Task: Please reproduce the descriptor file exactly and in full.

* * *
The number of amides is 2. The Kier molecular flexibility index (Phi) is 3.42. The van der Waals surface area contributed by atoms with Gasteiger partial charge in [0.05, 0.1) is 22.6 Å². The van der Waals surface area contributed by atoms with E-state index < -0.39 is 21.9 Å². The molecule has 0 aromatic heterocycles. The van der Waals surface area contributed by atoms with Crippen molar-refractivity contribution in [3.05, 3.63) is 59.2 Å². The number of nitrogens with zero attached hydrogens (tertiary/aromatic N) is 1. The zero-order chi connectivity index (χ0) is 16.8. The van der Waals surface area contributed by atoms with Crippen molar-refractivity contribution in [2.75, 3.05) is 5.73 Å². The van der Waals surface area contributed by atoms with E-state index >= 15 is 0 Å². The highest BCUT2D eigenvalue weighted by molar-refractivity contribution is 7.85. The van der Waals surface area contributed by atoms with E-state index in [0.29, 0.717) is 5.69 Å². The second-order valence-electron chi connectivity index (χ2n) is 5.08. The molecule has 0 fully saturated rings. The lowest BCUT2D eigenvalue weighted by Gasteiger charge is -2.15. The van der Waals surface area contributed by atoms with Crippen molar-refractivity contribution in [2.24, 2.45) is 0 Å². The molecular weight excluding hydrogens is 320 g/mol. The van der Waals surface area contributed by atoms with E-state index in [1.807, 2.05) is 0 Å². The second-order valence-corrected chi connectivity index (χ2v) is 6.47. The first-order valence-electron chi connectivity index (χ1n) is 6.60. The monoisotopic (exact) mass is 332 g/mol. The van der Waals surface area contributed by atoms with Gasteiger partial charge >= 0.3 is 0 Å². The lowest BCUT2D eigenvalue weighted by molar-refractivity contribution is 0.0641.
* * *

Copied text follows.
The number of amides is 2. The Kier molecular flexibility index (Phi) is 3.42. The van der Waals surface area contributed by atoms with Gasteiger partial charge in [0.05, 0.1) is 22.6 Å². The van der Waals surface area contributed by atoms with E-state index < -0.39 is 21.9 Å². The molecule has 0 aromatic heterocycles. The van der Waals surface area contributed by atoms with Crippen molar-refractivity contribution in [3.05, 3.63) is 59.2 Å². The number of nitrogens with zero attached hydrogens (tertiary/aromatic N) is 1. The zero-order chi connectivity index (χ0) is 16.8. The van der Waals surface area contributed by atoms with Crippen molar-refractivity contribution in [2.75, 3.05) is 5.73 Å². The van der Waals surface area contributed by atoms with E-state index >= 15 is 0 Å². The highest BCUT2D eigenvalue weighted by molar-refractivity contribution is 7.85. The van der Waals surface area contributed by atoms with E-state index in [0.29, 0.717) is 5.69 Å². The second-order valence-electron chi connectivity index (χ2n) is 5.08. The molecule has 0 fully saturated rings. The lowest BCUT2D eigenvalue weighted by Gasteiger charge is -2.15. The van der Waals surface area contributed by atoms with Crippen molar-refractivity contribution in [2.24, 2.45) is 0 Å². The molecular weight excluding hydrogens is 320 g/mol. The van der Waals surface area contributed by atoms with E-state index in [1.807, 2.05) is 0 Å². The second-order valence-corrected chi connectivity index (χ2v) is 6.47. The first-order valence-electron chi connectivity index (χ1n) is 6.60. The monoisotopic (exact) mass is 332 g/mol. The van der Waals surface area contributed by atoms with Gasteiger partial charge >= 0.3 is 0 Å². The lowest BCUT2D eigenvalue weighted by molar-refractivity contribution is 0.0641.